KUALA LUMPUR, Malaysia (eTN) – It’s probably the kind of news that would not turn an eye elsewhere in the world, but in supposedly religiously strict Malaysia, it can be explosive.
Malaysian tourism is being dragged in the news for no other reason than because of a statement by Malaysian Tourism Minister Azalina Othman about Selangor state Tourism Minister Elizabeth Wong regarding the latter’s nude photographs, which have surfaced and consequently caused a bit of a hubbub in the country.
The week started with reports that Selangor Tourism Minister Elizabeth Wong made a police report about her “nude” photos circulating via MMS on mobile phones. “It was taken while I was sleeping,” Wong told authorities. “I am a victim in this incident.”
“The distribution and publication of these photos is a malicious attack on my personality,” she allegedly told police. “It is an outrage of my modesty, a gross invasion of my privacy, and in particular the sanctity of my personal life, taken without my consent,” added Wong, who has held the post for less than a year.
Attitudes on the matter range from comments such as “it does not reflect ‘Eastern’ values” to “it is nothing shameful sleeping in the nude.”
Meanwhile, in a statement, Azalina Othman, the country’s tourism minister, said it may be a personal issue but it was “better” for Wong to resign from her political post as it would be difficult for her to now discharge her duties.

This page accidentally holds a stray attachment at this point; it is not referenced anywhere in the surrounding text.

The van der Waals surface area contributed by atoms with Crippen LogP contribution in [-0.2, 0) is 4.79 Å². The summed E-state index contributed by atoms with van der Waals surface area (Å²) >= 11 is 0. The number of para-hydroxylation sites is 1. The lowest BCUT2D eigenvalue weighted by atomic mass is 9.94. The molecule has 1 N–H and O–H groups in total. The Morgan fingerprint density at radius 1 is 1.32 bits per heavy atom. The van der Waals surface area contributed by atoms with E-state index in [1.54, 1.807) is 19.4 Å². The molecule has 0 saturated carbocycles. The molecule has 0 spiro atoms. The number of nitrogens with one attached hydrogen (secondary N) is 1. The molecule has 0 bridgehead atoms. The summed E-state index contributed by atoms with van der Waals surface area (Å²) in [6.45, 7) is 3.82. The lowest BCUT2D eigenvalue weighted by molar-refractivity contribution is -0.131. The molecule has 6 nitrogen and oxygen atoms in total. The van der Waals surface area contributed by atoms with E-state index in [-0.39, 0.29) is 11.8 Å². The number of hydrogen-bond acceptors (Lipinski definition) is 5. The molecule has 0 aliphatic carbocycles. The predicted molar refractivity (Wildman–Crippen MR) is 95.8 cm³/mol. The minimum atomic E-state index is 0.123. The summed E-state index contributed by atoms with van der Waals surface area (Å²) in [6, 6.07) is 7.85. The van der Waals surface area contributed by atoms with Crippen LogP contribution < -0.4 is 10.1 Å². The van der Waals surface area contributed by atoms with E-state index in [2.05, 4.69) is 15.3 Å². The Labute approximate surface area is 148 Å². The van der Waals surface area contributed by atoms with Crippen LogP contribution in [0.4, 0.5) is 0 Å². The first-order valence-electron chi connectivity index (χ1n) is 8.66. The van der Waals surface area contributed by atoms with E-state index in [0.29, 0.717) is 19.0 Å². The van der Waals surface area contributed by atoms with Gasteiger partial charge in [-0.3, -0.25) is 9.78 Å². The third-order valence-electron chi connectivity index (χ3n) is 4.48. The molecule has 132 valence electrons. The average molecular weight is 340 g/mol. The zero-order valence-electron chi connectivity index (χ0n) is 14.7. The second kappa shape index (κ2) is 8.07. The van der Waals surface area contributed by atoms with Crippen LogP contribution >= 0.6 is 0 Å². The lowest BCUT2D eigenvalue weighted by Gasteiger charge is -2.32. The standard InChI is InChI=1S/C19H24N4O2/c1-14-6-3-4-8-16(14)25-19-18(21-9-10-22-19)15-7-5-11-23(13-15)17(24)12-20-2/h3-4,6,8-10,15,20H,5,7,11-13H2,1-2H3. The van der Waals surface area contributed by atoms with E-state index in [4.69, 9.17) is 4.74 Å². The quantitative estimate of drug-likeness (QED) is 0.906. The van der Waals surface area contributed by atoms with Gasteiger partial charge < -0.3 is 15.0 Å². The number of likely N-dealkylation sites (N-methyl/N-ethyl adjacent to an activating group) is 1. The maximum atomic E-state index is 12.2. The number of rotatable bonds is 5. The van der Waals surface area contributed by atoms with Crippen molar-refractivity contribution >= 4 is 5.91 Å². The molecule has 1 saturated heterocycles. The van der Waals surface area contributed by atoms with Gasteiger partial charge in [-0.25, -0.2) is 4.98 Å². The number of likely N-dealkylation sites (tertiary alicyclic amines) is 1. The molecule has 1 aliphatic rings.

The salacious news has also become a “hot” topic during the country’s current parliament sitting, prompting a minister to remark spreading such pictures is “unethical.”
“It does not augur well for her,” said Nazri Aziz, the country’s law minister. “It should not have happened.”
In a statement to diffuse the issue, Selangor state Chief Minister Khalid Ibrahim said Wong will be asked to explain the matter to party leaders. “We don’t want to know if they are old or new nude pictures. She must explain to us if she is really guilty of having posed, or was involved. We will not hesitate to take action.”
Police spokesman Arjunaidi Mohamad, who is investigating the case, added: “I hope everyone will be patient until we complete our investigations and identify the person responsible for the nude pictures.
“We have yet to receive the nude pictures. I would like to advise those having the nude photos to surrender them to us to assist in our investigations.”
Wong, a human rights activist-turned-politician, had defiantly declared she will continue to discharge her duties as an elected member of the state’s government. “It was done by unscrupulous persons to embarrass and discredit me.”
However, at a media conference on Tuesday, Wong announced she was quitting her post. A tearful Wong told reporters: “’I have done no wrong and I am not ashamed of my sexuality as a woman and as a single person. I have broken no law and everyone has a right to privacy.”